Faults: Straight shoulders. Weak pasterns. Fine bone. Short upper arm.
Viewed from behind, the rear legs are moderately spaced and parallel. Thighs are powerful in appearance and strongly muscled. Stifles are moderately angulated. Hocks are well let-down and parallel to each other when viewed from the rear. When viewed from the rear or the side, the hocks are perpendicular to the ground. Rear dewclaws, if present, must be removed.
Faults: Straight stifles. Sickle hocks.
The feet are oval, firm, and compact, with well-knit, well-arched toes and tough, deeply cushioned, darkly-pigmented pads. The toes are moderately webbed and the feet are well-furred, even between the toes. The front feet turn slightly outward. Dewclaws may be removed from the front feet and, if present, must be removed from the back feet.
Faults: Splayed toes. Long, injury-prone toes. Cat feet or hare feet.
The Chinook has a saber tail with an overall well-furred appearance. The tail is distinctly flattened on the sides, with longer hair occurring on the underside and at the base of the tail. It is set just below the topline and is carried in a graceful sickle curve when the dog is alert. When the dog is standing, the tail hangs downward, approximately to the hocks, with a slight upward curve at the tip. The Chinook tail is never docked.
Chinooks have a double coat of medium length hair. The undercoat is thick, soft, and downy in texture. The outer coat is coarse and the hair lies close to the body. Less dense coats are normal in very warm climates. The neck is well-furnished with hair, which forms a protective ruff blending into the apron. The tail is well-furred with longer hair at the base and underside of the tail. The groin and inside of the rear legs are protected by coat.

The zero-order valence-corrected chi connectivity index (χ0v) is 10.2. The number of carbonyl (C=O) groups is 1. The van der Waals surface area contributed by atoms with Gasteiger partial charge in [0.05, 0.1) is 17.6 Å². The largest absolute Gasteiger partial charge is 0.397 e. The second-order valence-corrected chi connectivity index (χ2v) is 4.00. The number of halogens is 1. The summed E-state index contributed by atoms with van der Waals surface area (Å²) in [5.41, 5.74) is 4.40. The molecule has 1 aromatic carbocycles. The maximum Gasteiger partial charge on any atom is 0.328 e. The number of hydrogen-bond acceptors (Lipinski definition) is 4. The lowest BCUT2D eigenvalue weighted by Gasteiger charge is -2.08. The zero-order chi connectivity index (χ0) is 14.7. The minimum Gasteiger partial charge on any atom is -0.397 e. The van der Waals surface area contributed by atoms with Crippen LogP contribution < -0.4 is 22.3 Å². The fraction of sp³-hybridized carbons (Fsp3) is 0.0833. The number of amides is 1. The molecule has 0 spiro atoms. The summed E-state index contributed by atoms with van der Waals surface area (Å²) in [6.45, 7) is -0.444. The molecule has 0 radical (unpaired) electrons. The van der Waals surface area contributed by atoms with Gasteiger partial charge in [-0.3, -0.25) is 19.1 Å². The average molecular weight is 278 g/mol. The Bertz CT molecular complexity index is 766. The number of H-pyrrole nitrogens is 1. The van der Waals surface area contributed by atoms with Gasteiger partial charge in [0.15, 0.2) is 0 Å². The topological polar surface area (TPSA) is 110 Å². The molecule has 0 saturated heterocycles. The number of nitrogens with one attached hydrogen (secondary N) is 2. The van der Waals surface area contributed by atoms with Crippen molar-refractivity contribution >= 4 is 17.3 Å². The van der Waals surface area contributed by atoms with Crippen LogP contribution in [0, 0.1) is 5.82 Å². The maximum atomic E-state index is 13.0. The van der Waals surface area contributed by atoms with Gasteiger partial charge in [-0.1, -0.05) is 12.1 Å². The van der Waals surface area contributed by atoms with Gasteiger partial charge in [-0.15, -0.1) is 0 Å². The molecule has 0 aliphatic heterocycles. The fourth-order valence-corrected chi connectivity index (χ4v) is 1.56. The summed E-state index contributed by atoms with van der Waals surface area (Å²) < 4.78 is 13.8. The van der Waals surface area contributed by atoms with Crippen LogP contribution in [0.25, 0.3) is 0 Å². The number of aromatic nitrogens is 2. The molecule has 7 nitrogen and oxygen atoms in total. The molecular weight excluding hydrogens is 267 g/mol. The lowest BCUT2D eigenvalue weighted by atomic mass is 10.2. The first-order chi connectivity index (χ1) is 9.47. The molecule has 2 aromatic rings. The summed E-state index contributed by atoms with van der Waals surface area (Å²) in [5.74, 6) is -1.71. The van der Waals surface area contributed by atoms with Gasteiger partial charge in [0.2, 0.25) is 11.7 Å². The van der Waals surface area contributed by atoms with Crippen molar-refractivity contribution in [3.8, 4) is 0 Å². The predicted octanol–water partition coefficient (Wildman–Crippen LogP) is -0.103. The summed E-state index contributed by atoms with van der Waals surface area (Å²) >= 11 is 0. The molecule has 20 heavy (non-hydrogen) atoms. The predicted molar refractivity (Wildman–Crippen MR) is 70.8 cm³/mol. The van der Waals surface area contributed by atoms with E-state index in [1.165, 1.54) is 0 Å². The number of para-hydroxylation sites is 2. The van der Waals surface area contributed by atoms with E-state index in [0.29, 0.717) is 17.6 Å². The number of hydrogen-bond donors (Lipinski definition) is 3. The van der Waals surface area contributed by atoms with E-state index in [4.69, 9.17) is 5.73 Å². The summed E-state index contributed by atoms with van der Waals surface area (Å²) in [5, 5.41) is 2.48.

Faults: Long, soft, or thin coat. Lack of double coat in cold climate. Unprotected belly and groin.
The Chinook is tawny in color. This preferred tawny coloration has historically been a distinguishing characteristic of the breed. The ideal coloration runs from light honey color to reddish-gold. Black markings on the inside corners of the eyes are preferred. Dark tawny to black markings on the ears and muzzle are preferred. Guard hairs on the tail may be black. No white markings are allowed. Buff markings on the cheeks, muzzle, throat, chest, breeches, toes and underside are acceptable.
Faults: Any color other than tawny.
Size and Weight
Height for mature males ranges between 23 and 27 inches at the withers, with an average weight of 70 pounds. Height for mature females ranges between 21 and 25 inches, with an average weight of 55 pounds. At all weights, the appearance is lean and muscular with moderate bone. Gender differences should be easily discernable with the females somewhat smaller and lighter than the males. In judging Chinooks, size does not take preference to quality.
The Chinook must be exhibited at a trot. This gait is smooth, efficient and effortless. When the front leg is fully extended the foot should reach to a perpendicular line drawn from the center of the chin to the ground. Viewed from behind the rear pads should be fully visible. Viewed from the side, some smooth up and down movement at the trot is allowed because this is consistent with proficiency at the gallop. If a Chinook paces in the ring, the judge should ask to have the dog gaited again into a trot. No Chinook should be penalized for pacing unless it cannot demonstrate the correct trotting gait.
Viciousness or extreme shyness. Unilateral or bilateral cryptorchid. White dogs. Albinism. Rear dewclaws.